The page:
Write a story or poem in 2nd person point of view. Or revise a 1st person story or poem into 2nd person.

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Filed under Creative Nonfiction, Editing, Essay, Memoir, Memoir writing theory, Nonfiction, Poetry, Research and prep for writing, Writing, Writing prompt

Getting a Little Help With My Grammar

I use Grammarly to check plagiarism online because I want to find out if somebody’s pilfered something from my head before I can use it.

Yes, sometimes I feel as if somebody gets the ideas out before I get a chance.

Seriously, though, if you’re wondering why I wrote that first sentence it’s because I got a nice present from Grammarly for linking to them. But the truth is that I like Grammarly and that’s the only reason I am writing this post. I wouldn’t do it if I didn’t think the product had value.

I used to teach college, and there were always those papers. “Those papers” came in different forms.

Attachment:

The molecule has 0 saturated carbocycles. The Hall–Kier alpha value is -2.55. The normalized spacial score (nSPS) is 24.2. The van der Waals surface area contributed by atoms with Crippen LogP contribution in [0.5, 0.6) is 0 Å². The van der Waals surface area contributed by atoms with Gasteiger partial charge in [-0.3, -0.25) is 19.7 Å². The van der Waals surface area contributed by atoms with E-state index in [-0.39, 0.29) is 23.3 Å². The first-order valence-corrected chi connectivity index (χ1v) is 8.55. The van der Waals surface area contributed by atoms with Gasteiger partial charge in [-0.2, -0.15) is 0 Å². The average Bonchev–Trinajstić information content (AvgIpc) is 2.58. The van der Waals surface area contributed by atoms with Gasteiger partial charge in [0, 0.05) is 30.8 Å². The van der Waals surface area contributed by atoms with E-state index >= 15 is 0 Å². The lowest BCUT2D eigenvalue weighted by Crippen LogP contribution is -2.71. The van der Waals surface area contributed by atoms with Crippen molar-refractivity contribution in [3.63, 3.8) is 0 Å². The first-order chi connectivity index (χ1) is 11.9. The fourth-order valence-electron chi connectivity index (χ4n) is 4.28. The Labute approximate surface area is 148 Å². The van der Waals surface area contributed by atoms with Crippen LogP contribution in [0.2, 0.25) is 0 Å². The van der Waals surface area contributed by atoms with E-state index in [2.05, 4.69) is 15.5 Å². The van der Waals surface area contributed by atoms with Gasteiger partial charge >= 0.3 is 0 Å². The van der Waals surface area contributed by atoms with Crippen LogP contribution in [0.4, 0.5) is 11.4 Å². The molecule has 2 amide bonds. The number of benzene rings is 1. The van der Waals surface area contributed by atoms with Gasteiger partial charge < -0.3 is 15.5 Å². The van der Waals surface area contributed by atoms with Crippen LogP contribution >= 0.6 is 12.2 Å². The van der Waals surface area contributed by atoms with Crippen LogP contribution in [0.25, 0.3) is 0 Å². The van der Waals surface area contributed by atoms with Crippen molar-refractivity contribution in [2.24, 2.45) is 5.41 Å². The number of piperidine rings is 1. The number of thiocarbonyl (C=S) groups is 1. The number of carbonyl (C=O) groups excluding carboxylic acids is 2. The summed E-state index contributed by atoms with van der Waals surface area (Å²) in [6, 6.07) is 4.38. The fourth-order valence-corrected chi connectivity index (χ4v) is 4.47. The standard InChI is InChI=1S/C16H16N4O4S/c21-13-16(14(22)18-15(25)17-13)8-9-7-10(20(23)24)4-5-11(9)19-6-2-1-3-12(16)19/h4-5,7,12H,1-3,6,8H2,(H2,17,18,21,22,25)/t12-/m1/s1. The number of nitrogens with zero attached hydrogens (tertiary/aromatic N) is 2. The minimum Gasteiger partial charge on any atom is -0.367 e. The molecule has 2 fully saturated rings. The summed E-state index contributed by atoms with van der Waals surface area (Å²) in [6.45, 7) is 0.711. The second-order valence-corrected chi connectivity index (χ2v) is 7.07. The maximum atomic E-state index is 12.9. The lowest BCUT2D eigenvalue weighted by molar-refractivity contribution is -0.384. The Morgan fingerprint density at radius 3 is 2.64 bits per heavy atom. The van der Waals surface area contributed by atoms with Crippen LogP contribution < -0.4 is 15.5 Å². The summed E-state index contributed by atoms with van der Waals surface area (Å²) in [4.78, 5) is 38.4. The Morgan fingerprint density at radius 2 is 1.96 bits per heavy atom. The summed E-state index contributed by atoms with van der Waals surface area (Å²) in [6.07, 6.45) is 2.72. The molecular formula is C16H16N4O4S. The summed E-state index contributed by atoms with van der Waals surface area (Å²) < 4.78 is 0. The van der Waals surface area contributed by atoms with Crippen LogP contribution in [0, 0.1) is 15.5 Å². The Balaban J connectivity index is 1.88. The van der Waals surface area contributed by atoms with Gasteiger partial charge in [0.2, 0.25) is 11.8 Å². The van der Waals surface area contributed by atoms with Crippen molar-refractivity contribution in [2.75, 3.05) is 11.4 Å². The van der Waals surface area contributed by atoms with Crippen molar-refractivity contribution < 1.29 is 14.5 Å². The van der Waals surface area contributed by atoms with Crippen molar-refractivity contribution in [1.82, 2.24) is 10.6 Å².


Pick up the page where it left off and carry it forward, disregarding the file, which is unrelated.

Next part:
• There were the well-written papers by people who can’t string two sentences together for a quiz.
  • There were the well-written papers that were definitely not written to fulfill the writing prompt.
  • There were the very awful papers with a big patch of grammatical writing smack in the middle of sentence fragments and misspellings.
  • There were the papers that sounded like a review on Amazon (and were).
  • There was the papers like the one I got from a white female about the experience of a black male from a previous generation (turned out to be Langston Hughes).

You get the idea. They were plagiarized papers.  You know, the ones where I spent a lot more time grading them than the students spent “writing” them.